Kansas City, Missouri, parks officials kicked an advocacy group in the teeth this week.
The foot-to-face came in the form of a response to a question from The Kansas City Star's "Watchdog," an element in the paper which is sadly unaccompanied by an image of a doberman wearing a spiked collar. A reader asked the Watchdog for an update on the logy effort by the city to create more dog parks.
Sharon K. Henry of Kansas City wanted to know if the proposed dog park at South Oak Park at East 83rd and Main "would be done before my dogs reach old age and die."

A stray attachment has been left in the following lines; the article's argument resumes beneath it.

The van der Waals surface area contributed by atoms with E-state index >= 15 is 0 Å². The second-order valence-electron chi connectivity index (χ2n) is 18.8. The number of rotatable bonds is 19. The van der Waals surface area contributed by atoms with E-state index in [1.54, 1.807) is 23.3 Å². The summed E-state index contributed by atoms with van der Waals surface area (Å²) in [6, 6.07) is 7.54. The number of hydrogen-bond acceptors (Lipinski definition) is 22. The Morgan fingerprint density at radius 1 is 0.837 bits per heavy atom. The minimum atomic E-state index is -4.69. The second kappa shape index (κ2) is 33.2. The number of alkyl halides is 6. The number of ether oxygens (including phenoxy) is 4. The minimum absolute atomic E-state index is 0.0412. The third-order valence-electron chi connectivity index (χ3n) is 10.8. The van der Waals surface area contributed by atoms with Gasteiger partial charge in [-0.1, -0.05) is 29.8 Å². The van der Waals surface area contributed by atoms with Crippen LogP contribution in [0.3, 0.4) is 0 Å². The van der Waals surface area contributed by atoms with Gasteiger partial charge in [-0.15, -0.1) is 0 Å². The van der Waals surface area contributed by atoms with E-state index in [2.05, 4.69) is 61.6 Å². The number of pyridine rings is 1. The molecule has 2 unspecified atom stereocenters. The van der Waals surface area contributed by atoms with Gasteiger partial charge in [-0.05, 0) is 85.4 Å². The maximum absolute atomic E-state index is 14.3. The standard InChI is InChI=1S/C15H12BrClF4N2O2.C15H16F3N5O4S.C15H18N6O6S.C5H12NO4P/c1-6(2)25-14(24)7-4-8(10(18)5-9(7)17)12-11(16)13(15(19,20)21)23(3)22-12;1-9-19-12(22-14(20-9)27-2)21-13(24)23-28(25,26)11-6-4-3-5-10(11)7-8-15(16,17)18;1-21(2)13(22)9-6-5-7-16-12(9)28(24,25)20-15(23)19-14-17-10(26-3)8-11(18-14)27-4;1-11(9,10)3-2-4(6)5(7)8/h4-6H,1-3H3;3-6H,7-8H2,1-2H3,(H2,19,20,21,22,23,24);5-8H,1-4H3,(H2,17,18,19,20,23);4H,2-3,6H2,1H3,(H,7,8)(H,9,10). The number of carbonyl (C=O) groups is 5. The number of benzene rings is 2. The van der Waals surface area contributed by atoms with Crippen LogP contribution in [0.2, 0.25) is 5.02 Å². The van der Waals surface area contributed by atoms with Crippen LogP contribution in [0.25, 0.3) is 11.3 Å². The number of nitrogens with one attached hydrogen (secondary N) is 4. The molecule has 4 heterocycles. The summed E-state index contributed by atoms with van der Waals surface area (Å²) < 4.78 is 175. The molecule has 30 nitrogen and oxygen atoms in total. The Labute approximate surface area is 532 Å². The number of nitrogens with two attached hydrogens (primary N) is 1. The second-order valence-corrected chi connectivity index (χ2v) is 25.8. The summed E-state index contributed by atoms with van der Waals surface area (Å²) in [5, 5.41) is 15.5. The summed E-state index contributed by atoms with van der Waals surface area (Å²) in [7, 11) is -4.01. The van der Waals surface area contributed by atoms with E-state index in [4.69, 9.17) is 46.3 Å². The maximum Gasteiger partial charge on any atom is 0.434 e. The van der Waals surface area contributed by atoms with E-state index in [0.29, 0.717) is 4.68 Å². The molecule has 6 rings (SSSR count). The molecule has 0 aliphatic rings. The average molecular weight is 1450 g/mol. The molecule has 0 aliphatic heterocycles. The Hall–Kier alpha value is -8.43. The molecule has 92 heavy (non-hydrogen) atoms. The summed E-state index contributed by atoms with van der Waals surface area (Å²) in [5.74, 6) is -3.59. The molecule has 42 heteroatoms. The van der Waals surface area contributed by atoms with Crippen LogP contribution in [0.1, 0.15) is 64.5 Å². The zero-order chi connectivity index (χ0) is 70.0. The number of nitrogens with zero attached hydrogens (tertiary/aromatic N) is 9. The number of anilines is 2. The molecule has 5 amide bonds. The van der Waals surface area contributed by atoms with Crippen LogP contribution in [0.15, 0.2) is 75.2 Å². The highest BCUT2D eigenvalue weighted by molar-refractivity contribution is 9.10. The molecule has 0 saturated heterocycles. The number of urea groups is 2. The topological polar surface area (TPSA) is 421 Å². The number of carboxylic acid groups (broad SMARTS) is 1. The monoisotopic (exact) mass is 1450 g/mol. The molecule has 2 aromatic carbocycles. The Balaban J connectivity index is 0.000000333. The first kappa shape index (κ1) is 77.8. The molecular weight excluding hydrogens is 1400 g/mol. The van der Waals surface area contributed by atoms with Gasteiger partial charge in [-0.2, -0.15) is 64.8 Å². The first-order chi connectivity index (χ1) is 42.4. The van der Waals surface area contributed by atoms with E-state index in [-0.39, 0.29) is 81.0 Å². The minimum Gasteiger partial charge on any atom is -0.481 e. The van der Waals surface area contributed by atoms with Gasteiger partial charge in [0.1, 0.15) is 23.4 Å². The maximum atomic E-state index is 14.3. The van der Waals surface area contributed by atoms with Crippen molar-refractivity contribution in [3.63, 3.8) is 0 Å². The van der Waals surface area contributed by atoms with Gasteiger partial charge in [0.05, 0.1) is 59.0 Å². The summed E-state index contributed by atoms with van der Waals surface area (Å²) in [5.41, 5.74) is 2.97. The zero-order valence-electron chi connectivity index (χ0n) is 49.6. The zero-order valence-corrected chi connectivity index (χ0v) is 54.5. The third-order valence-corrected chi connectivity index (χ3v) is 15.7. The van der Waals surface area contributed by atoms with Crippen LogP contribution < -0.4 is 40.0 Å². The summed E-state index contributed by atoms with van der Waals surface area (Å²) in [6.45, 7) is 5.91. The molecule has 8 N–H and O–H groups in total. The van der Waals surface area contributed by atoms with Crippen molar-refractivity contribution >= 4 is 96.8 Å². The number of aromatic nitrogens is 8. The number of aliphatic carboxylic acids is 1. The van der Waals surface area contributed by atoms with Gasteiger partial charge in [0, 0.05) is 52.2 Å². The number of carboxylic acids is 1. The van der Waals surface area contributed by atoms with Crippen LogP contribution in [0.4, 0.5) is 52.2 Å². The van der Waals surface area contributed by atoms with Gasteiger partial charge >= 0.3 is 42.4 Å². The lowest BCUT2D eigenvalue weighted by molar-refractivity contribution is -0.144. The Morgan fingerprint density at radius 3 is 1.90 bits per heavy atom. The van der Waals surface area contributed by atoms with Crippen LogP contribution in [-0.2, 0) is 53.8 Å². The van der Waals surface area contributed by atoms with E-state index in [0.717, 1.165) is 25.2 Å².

On Thursday, June 3, at 8:00 p.m., KU Libraries host a special lecture entitled, "My Identity Through '80s Music: Why I Love the Boy" at the Oread Hotel.
The lecture, by instruction and outreach librarian Tami Albin, is a critical look at what '80s music means to Albin. As she states in the press release, "When I was 16, I could not critically look at a Culture Club video. Now, I can step back to critique it -- and still enjoy it all the more."
Following the lecture will be an '80s dance night in the Oread's basement club the Cave. The lecture is free and open to the public, but you need to RSVP by May 31 to Rebecca Smith at email@example.com or (785) 864-1761.